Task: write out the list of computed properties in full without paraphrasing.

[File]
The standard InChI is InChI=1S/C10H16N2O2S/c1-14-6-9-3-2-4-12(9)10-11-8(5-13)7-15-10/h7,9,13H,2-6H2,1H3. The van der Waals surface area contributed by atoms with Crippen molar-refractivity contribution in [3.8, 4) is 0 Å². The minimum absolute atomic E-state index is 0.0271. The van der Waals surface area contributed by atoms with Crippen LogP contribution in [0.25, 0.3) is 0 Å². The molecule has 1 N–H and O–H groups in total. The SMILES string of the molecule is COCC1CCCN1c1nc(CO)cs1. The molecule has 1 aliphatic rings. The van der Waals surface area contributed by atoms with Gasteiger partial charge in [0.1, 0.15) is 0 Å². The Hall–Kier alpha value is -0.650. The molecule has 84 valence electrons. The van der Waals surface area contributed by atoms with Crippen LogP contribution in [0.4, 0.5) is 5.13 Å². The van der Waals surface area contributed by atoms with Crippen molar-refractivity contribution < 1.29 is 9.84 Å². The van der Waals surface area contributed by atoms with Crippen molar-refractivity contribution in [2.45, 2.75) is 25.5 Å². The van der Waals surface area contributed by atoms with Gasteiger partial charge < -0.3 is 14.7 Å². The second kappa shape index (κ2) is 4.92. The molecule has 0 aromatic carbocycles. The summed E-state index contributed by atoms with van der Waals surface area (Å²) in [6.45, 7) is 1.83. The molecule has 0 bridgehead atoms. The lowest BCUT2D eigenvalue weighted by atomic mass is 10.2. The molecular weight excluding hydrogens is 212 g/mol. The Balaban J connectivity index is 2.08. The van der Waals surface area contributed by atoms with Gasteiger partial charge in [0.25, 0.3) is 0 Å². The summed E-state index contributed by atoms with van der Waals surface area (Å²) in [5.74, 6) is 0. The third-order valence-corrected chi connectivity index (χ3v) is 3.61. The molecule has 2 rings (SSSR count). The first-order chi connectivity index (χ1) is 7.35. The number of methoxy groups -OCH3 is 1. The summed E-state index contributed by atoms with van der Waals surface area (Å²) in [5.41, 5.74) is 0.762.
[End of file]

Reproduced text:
The standard InChI is InChI=1S/C10H16N2O2S/c1-14-6-9-3-2-4-12(9)10-11-8(5-13)7-15-10/h7,9,13H,2-6H2,1H3. The van der Waals surface area contributed by atoms with Crippen molar-refractivity contribution in [3.8, 4) is 0 Å². The minimum absolute atomic E-state index is 0.0271. The van der Waals surface area contributed by atoms with Crippen LogP contribution in [0.25, 0.3) is 0 Å². The molecule has 1 N–H and O–H groups in total. The SMILES string of the molecule is COCC1CCCN1c1nc(CO)cs1. The molecule has 1 aliphatic rings. The van der Waals surface area contributed by atoms with Gasteiger partial charge in [0.1, 0.15) is 0 Å². The Hall–Kier alpha value is -0.650. The molecule has 84 valence electrons. The van der Waals surface area contributed by atoms with Crippen LogP contribution in [0.4, 0.5) is 5.13 Å². The van der Waals surface area contributed by atoms with Crippen molar-refractivity contribution < 1.29 is 9.84 Å². The van der Waals surface area contributed by atoms with Crippen molar-refractivity contribution in [2.45, 2.75) is 25.5 Å². The van der Waals surface area contributed by atoms with Gasteiger partial charge < -0.3 is 14.7 Å². The second kappa shape index (κ2) is 4.92. The molecule has 0 aromatic carbocycles. The summed E-state index contributed by atoms with van der Waals surface area (Å²) in [6.45, 7) is 1.83. The molecule has 0 bridgehead atoms. The lowest BCUT2D eigenvalue weighted by atomic mass is 10.2. The molecular weight excluding hydrogens is 212 g/mol. The Balaban J connectivity index is 2.08. The van der Waals surface area contributed by atoms with Gasteiger partial charge in [0.25, 0.3) is 0 Å². The summed E-state index contributed by atoms with van der Waals surface area (Å²) in [5.74, 6) is 0. The third-order valence-corrected chi connectivity index (χ3v) is 3.61. The molecule has 2 rings (SSSR count). The first-order chi connectivity index (χ1) is 7.35. The number of methoxy groups -OCH3 is 1. The summed E-state index contributed by atoms with van der Waals surface area (Å²) in [5.41, 5.74) is 0.762.